Bill, your posts and columns just improve with age. Keep up the great work!
Now, as counterintuitive as it may sound, it may just be that the publicly unglorified engineer is better off. Seems to me--to expand on RPCY Consulting's take--that once money began to be associated with engineers--lost of money--the tide may have begun to turn against engineers. We always love an underdog in this country, but one the underdog takes the podium, it's time for pot shots.
In addition, to reinforce what a lot of the other commenters said, it's HARD. It's hard to become an engineer and it's hard, challenging work. Americans will work hard but young Americans weaned at the TV/Internet nipple are increasingly being told that fame and fortune can come to you without any prerequisite intelligence or athletic ability (see Kardashian, Kim).
And I think lastly, yes, engineers deserve respect, but too much respect (see doctors, all) isn't any better.
Maybe toiling in obscurity for good pay and the better satisfaction of intellectual stimulation and technical achievement is the zen here.
I heard a story once that may or may not be true: Stanford wanted to reward Fred Terman for all his great work and churning out great engineers by building a new engineering building for him. He demurred, arguing that students working out of a Quonset hut at real live engineering benches might not be as innovative or focused amid newly luxurious surroundings.
I've heard the gnashing of teeth over our societal status since the 90's. It's gotten old. It does no good to preach to ourselves. Let's stop. We're engineers - by our nature we don't keep repeating things that don't work. Instead, find something - anything - to improve the situation.
I do projects with my girlfriend's daughter. Pop-bottle rockets, snap-together electronics, stuff like that. Not everything works as planned. That's good, it shows her that results don't just appear without effort. Sometimes you have to re-think and try again when things go wrong. I doubt she'll be an engineer, but at least she won't grow up to believe tech goodies are magically delivered by Morlocks living underground.
I can't fight a war against society - I'm too old and too tired and there's too many of them. But I can fight this one, tiny battle. And it's going to deliver more results than crying "We don't get no respect!" That's just useless.
So true. Another example is at the local level. Our local newspaper never misses a sports score from our local kids teams, which is great. However, two (TWO!!!) local students placed highly at last year's Intel Science and Engineering Fair (ISEF 2009), ahead of about 1,500 students from over 50 countries, and there was nary a mention! Forget about the results from the county science fair.
I completely agree with Mr. Friedman that we need to celebrate these students and their accomplishments. To paraphrase the Intel advertisement, our rock stars should be your rock stars.
Oops, gotta go. Somebody wrote something new about Michael Jackson! Maybe he's still dead.
Bill, you're dead on. One nit: Bill Gates does garner respect, but you neglected to say why -- it's because he's rich, not because he's smart. I think the reason society lauds fame for its own sake instead of technology or science is that T&S is HARD. It takes real mental energy, real cognition. Read People Magazine and see if you ever once break a mental sweat. Also, the more technical things work well, the more they're taken for granted. Thus has it ever been. People who assign meaning to a psychic prediction success rate of 0.1% (well below random chance) would get very angry if their car or computer or big screen TV were to fail just once a year. We technologists aren't bringing this on ourselves, we're exposing a self-limiting trait in humanity. We're in the historical phase just before the fiddling starts and the matches get lit.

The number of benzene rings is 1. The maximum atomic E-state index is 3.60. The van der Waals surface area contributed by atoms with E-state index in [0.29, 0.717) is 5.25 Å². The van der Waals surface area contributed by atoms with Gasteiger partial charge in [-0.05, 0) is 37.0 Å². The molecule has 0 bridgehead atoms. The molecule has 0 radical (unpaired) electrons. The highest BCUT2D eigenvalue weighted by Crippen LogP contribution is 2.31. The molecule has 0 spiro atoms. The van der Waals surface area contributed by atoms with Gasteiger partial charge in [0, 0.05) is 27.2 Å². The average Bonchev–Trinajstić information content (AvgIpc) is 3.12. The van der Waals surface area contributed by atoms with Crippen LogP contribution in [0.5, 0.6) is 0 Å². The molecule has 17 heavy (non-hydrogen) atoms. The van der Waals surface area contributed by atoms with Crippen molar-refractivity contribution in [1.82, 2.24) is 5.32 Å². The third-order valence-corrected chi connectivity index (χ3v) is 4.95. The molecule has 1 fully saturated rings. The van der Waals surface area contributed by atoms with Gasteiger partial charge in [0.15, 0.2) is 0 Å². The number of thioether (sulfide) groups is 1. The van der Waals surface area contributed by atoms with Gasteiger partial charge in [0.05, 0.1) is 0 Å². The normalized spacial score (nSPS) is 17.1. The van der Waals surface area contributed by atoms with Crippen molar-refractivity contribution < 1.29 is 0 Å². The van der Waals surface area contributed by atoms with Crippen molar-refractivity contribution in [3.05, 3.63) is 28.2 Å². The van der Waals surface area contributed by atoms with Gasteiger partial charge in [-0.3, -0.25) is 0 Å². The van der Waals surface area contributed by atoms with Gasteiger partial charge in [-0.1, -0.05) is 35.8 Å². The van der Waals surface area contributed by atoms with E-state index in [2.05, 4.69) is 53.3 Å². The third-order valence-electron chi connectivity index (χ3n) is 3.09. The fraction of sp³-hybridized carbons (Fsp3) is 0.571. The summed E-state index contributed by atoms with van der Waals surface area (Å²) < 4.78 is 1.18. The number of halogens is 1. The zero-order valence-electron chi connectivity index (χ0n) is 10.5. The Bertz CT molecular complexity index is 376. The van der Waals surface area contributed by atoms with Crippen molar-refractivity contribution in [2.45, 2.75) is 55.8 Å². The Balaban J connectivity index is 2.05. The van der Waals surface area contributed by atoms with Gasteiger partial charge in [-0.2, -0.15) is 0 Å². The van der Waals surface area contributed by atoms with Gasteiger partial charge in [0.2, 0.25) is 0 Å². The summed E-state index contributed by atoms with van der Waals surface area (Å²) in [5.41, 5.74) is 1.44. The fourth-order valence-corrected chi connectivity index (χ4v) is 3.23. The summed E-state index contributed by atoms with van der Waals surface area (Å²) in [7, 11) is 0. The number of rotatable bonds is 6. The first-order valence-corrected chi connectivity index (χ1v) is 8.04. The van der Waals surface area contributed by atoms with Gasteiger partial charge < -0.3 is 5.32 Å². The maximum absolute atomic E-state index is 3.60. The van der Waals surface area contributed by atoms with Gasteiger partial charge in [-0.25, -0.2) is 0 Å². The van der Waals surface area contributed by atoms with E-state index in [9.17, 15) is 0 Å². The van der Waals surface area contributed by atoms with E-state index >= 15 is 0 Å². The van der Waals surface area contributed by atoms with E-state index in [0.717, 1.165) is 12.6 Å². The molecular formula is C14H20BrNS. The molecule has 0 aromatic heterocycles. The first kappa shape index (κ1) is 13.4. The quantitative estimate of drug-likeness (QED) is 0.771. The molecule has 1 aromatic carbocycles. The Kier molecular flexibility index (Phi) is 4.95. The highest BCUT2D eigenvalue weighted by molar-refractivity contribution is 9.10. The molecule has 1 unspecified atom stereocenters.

I think it also hinges on the engineers and scientists creating the ability to have an "instant on" and "fully connected" society. Those Born after 1980 don't remember not having computers in the home. They haven't seen the Apple rise from the IIe to the iMac, iPhone, and iPad. Computers have always "just been there." They haven't toiled through BASIC language programming and DOS. It amazes me to see the technological progress we as engineers have seen over the past 30 years. TRS-80's anyone? :-)
As Mr. Schweber states, we have made the world 'magic.' We have made the technologies that make the world a better place today commonplace. We made the tools that allow the MBA's, Wall Street Traders, and the other current "sexy" job sectors what they are. The magic overshadows the work that went into the project. The magic overshadows the feeling of accomplishment when one creates a successful EEPROM load and/or electronic project in school. We have allowed the secluded, geeky, socially inept, live in the parent's basement stereotype to take hold.
We need to get the engineers and scientists back in the forefront and get the do-nothing Hollywood "stars" out of the limelight. Really. All they do is repeat others' words and direction anyway.
Excellent opinion piece!
Bill, I agree with your assessment but also believe there's another factor: as a group we've sometimes over-promised and under-delivered. Aren't we supposed to be living in a Jetson-like world by now, piloting our flying cars to and from work? Where's the paperless office that was promised in the 80s? When is my vacation on Mars?
To be sure the engineering and scientific communities have made - and continue to make - great contributions to society. But we've contributed to the lack of respect as well.
Thanks for the excellent article!
A Book For All Reasons Bernard Cole1 Comment Robert Oshana's recent book "Software Engineering for Embedded Systems (Newnes/Elsevier)," written and edited with Mark Kraeling, is a 'book for all reasons.' At almost 1,200 pages, it ...